192.168.103.3 kubenode2.mydomain.com
    192.168.103.4 kubenode3.mydomain.com
  3. Next set the system time to use your timezone (in my case it's America/Chicago) - dpkg-reconfigure tzdata.
  4. Run apt -y update && apt -y upgrade to update all the packages on the system.
  5. Next we're going to install k3s in agent mode:
    export K3S_URL=https://kubemaster.mydomain.com:6443
    export K3S_TOKEN=K104887s5p9182394ydc31c4988f6761844fe71e54ee93f6f64a76dsa87df800c86::server:39aef067sa87d8as9d6d7fb981db4
    curl -fsL https://get.k3s.io | K3S_URL=$K3S_URL K3S_TOKEN=$K3S_TOKEN sh -s agent

    Make sure to set K3S_URL properly. You can use the hostname or IP address of your controller node here. Make sure you also set the K3S_TOKEN with the node-token you got from your controller node.

  6. Edit /etc/fstab and comment out the line for swap.
    # /swap.img none    swap    sw  0   0
  7. Reboot the server (reboot). Once rebooted, log back into the system and run free -mh to make sure it shows swap like so:
    Swap:    0B    0B    0B

    If it does, then remove the /swap.img file.

You'll repeat these 7 steps for each of your Kubernetes worker nodes.

Installing Rancher

This section is 100% optional. I like to have Rancher as it provides me a visual overview of my Kubernetes cluster as well as I can manage the cluster in Rancher as well. I should note that I have Traefik running which handles fetching and managing the TLS certificate to my Rancher instance.

  1. From the system which has access to your Kubernetes cluster via kubectl, create a new namespace in your cluster. This is a requirement of Rancher.
    kubectl create namespace cattle-system
  2. Next we'll need to install the Helm chart for the latest version(s) of Rancher:
    helm repo add rancher-latest https://releases.rancher.com/server-charts/latest
  3. As noted before I already have Traefik setup and handling TLS certificates so this is the command I use to deploy Rancher to my Kubernetes cluster:

    helm install rancher rancher-latest/rancher \
        --namespace cattle-system \
        --set hostname=rancher.mydomain.com \
        --set tls=external

    This will deploy the latest version of Rancher to your Kubernetes cluster. You can run the following command to check the progress of the deployment:

    kubectl -n cattle-system rollout status deploy/rancher
  4. Once the deployment is complete you will likely need to assign an external IP to the Rancher service. Make sure you assign an IP to the service where Rancher is actually deployed. You can use a command like:
    kubectl patch svc rancher -p '{"spec":{"externalIPs":["192.168.103.10"]}}' -n cattle-system
  5. Now you should be able to visit https://rancher.yourdomain.com.

Installing Gitpod

Yay, we made it this far! Now we can get to installing Gitpod! For the following you need to be on a system that has access to your Kubernetes cluster (via kubectl), and that has Docker installed.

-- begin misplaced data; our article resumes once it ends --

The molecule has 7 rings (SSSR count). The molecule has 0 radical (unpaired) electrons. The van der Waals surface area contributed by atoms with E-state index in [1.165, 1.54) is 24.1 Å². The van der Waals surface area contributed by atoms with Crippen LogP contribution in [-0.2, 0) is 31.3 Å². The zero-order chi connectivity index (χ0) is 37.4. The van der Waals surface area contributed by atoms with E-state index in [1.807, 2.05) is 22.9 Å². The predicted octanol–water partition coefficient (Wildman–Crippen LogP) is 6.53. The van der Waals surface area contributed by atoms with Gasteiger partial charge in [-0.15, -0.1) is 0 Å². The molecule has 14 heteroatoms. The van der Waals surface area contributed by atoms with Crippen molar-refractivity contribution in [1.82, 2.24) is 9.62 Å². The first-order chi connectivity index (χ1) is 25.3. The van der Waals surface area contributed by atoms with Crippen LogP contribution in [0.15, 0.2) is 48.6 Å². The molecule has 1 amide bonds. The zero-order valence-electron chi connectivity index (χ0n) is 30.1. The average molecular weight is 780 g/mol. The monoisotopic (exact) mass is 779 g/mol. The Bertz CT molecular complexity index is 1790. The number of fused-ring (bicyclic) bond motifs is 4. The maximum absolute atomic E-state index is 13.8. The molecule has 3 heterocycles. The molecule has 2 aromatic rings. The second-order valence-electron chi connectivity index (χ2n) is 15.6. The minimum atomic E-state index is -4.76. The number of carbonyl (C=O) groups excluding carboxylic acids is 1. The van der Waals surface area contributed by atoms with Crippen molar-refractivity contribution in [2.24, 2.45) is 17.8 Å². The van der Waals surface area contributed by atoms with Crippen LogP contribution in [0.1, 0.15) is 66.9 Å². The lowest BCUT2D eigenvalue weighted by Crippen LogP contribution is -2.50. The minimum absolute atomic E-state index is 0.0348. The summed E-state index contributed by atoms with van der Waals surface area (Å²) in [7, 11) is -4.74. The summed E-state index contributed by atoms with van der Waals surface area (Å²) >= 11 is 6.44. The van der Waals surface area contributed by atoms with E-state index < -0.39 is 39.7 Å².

1. First we're going to add labels to our Kubenetes worker nodes. These are required for Gitpod. The following command may be different for you, but you'll want to give the hostnames of all of your worker nodes in the for i in bit. For me this looked like:

    for i in kubenode1.mydomain.com kubenode2.mydomain.com kubenode3.mydomain.com ; do kubectl label node $i gitpod.io/workload_meta=true gitpod.io/workload_ide=true gitpod.io/workload_workspace_services=true gitpod.io/workload_workspace_regular=true gitpod.io/workload_workspace_headless=true ; done

    This will add all the necessary labels to your worker nodes in a single command.

  2. Next we need to build the pre-build installer. First visit werft and pick a build you want to run. For example gitpod-build-main.2071 - main.2071. We'll use the following commands to build the installer:
    docker create -ti --name installer eu.gcr.io/gitpod-core-dev/build/installer:main.2071
    docker cp installer:/app/installer ./installer
    docker rm -f installer

    Note that the build is there on the end of that first command.

  3. The next command will generate a base configuration file:

    ./installer init > gitpod.config.yaml

    From here you can open your gitpod.conf.yaml file to customize. At minimum make sure to set the domain: option to be your domain and update the workspace.runtime.containerdRuntimeDir and workspace.runtime.containerdSocket values.

    containerdRuntimeDir: /run/k3s/containerd/io.containerd.runtime.v2.task/k8s.io
    containerdSocket: /run/k3s/containerd/containerd.sock

    I also setup the authProviders: section as I have a GitHub Enterprise instance. It should be noted the authProviders may be moved to a secret in the future.

    You can also setup external cluster dependencies such as an external Docker registry, database, and object storage. In order to use external dependencies you'll need to set the inCluster setting for them to true. For example if using an external database, the database section would look like:

    database:
      inCluster: false
      external:
        certificate:
          kind: secret
          name: database-token

    Your database-token secret needs to have the following key/pair values:

    • encryptionKeys - database encryption key
    • host - IP or URL of the database
    • password - database password
    • port - database port, usually 3306
    • username - database username

  4. Next we'll need to install cert-manager into our Kubernetes cluster. This is required even if you're providing your own TLS certificate for Gitpod. cert-manager will be used to generate certificates for internal Gitpod services.